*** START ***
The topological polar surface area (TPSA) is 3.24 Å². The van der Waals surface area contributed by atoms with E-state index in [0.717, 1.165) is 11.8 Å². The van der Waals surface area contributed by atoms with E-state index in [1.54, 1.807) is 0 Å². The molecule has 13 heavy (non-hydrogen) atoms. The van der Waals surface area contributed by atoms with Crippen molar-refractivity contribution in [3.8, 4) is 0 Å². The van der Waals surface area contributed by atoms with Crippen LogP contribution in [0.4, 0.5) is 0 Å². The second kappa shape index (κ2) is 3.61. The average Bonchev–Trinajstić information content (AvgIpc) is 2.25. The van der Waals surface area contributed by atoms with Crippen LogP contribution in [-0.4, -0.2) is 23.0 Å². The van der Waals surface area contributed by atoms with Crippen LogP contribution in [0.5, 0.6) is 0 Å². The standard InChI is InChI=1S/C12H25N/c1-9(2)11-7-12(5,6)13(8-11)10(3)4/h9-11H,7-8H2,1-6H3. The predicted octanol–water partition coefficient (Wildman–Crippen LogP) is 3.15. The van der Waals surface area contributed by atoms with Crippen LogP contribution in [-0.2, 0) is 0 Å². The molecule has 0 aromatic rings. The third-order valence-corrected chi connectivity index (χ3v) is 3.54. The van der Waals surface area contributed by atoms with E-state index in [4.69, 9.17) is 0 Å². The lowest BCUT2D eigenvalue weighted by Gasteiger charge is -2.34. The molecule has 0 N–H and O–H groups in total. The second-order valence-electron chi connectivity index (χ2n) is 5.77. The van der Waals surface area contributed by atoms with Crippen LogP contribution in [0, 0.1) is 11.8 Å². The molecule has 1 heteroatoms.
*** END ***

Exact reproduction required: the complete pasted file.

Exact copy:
The topological polar surface area (TPSA) is 3.24 Å². The van der Waals surface area contributed by atoms with E-state index in [0.717, 1.165) is 11.8 Å². The van der Waals surface area contributed by atoms with E-state index in [1.54, 1.807) is 0 Å². The molecule has 13 heavy (non-hydrogen) atoms. The van der Waals surface area contributed by atoms with Crippen molar-refractivity contribution in [3.8, 4) is 0 Å². The van der Waals surface area contributed by atoms with Crippen LogP contribution in [0.4, 0.5) is 0 Å². The second kappa shape index (κ2) is 3.61. The average Bonchev–Trinajstić information content (AvgIpc) is 2.25. The van der Waals surface area contributed by atoms with Crippen LogP contribution in [-0.4, -0.2) is 23.0 Å². The van der Waals surface area contributed by atoms with Crippen LogP contribution in [0.5, 0.6) is 0 Å². The standard InChI is InChI=1S/C12H25N/c1-9(2)11-7-12(5,6)13(8-11)10(3)4/h9-11H,7-8H2,1-6H3. The predicted octanol–water partition coefficient (Wildman–Crippen LogP) is 3.15. The van der Waals surface area contributed by atoms with Crippen LogP contribution in [-0.2, 0) is 0 Å². The molecule has 0 aromatic rings. The third-order valence-corrected chi connectivity index (χ3v) is 3.54. The van der Waals surface area contributed by atoms with E-state index in [4.69, 9.17) is 0 Å². The lowest BCUT2D eigenvalue weighted by Gasteiger charge is -2.34. The molecule has 0 N–H and O–H groups in total. The second-order valence-electron chi connectivity index (χ2n) is 5.77. The van der Waals surface area contributed by atoms with Crippen LogP contribution in [0, 0.1) is 11.8 Å². The molecule has 1 heteroatoms.